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Jazz - Released October 15, 1997 | Dreyfus Jazz

The diminutive French pianist Michel Petrucciani continues to display immense talent at the keyboard, but for a change, he's turned to another musician to arrange his original material. Seasoned arranger and superb trombonist Bob Brookmeyer makes a major contribution, adding very different shadings than the leader would have chosen. Rich unison lines flesh out "35 Seconds of Music and More," and Brookmeyer creates an especially melancholy mood for "Colors." An ominous introduction to "Training" dissolves later into a joyful bossa nova. This recommended CD also features trumpeter Flavio Boltro, saxophonist Stefano Di Battista, bassist Anthony Jackson and drummer Steve Gadd. © Ken Dryden /TiVo
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Jazz - Released July 30, 2012 | Dreyfus Jazz

Solo Live, released shortly after his death, marks pianist Michel Petrucciani's lasting solo gift to the jazz world. Though clearly a virtuoso on his instrument, his playing always seemed to reflect as much respect for the audience as it did for his own talent. At its essence, Petrucciani's music is remarkably buoyant, decidedly joyful, improvisationally aggressive, and, above all, intended to evoke an emotional response on the part of the listener. His amazing reading of Ellington's "Caravan" is characteristic of this unique style. However, the pianist may best be remembered for his original compositions and three of his most memorable are included here. "Looking Up," as the title would suggest, is overtly optimistic and inherently hopeful. "Home" is a clearly enunciated statement of warmth and comfort. "Brazilian Like" is orchestral and melodic to the point at which the tune remains in one's head long after its conclusion. Petrucciani closes the album with the medley of "She Did It Again/Take the A Train/She Did It Again" -- his original sandwiched around Strayhorn's classic. A befitting set-closer for this extraordinary musician. © Brian Bartolini /TiVo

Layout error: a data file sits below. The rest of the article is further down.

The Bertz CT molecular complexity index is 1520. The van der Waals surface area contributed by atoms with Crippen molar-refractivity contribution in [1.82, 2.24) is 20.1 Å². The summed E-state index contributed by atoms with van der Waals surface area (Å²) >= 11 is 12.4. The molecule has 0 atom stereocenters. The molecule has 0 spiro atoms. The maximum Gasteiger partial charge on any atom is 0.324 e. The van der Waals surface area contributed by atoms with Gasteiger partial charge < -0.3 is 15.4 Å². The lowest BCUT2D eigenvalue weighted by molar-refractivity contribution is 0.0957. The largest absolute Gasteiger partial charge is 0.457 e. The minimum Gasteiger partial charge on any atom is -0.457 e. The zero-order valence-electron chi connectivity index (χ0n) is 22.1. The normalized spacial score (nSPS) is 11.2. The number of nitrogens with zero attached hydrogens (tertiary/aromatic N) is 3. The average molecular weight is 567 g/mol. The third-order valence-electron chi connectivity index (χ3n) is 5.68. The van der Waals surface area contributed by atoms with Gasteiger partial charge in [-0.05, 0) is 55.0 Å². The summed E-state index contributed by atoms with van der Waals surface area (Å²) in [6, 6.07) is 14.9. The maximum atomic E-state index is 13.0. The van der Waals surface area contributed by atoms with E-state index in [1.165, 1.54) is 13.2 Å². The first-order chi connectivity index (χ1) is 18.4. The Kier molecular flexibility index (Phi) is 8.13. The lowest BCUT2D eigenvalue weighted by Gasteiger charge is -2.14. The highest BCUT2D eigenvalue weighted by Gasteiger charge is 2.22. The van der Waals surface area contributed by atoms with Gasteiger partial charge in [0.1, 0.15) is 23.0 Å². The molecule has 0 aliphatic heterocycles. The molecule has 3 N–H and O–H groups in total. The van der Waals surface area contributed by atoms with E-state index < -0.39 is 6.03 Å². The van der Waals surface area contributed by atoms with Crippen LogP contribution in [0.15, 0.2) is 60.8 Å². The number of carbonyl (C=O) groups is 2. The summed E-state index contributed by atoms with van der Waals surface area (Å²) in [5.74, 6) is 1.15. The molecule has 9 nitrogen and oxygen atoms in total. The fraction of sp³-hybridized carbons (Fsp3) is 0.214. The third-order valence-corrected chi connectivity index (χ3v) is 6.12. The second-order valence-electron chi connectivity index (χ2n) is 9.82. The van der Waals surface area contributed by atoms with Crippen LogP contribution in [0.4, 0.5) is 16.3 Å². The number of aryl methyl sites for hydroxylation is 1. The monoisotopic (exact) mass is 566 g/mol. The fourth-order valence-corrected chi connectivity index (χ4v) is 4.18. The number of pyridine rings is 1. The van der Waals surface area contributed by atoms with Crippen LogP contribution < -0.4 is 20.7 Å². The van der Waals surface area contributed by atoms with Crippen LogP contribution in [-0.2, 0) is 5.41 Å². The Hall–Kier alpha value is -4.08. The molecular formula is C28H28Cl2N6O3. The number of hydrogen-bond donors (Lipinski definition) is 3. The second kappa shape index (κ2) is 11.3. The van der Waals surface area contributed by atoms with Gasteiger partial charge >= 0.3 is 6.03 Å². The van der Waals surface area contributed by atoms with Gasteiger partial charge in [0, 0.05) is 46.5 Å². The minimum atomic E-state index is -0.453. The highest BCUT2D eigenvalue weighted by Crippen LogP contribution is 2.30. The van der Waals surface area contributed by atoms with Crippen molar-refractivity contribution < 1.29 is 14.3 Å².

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Jazz - Released January 1, 2007 | Dreyfus Jazz

A lot of people first became aware of French pianist Michel Petrucciani through his work with Charles Lloyd in the early '80s. Standing barely three feet tall, he lived with complications from glass-bone disease, a painful, genetically transmitted condition known to medical science as osteogenesis imperfecta. While growing up, Petrucciani suffered hundreds of bone fractures, and throughout his meteoric career he sometimes broke fingers during performance. Extraordinarily gifted and restlessly active in spite of it all, he continued to perform and record like a whirlwind before succumbing to a pulmonary ailment at the age of 36 in January 1999. Petrucciani appeared before the public as a soloist at the Alte Oper Concert Hall in Frankfurt am Main, Germany, on February 27, 1997. Portions of that performance were posthumously released by the Dreyfus label just months after his passing. Ten years later the complete unedited concert recording was made available as a double CD, expanded from 11 to 20 tracks. Here is your opportunity to experience Petrucciani in person, fully alive and in excellent form. Everything people remember about him is suddenly brought forward with rewarding immediacy, including the sound of his voice. All of his recordings are worth exploring. This one qualifies as utterly essential. © arwulf arwulf /TiVo
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Jazz - Released January 19, 2009 | Dreyfus Jazz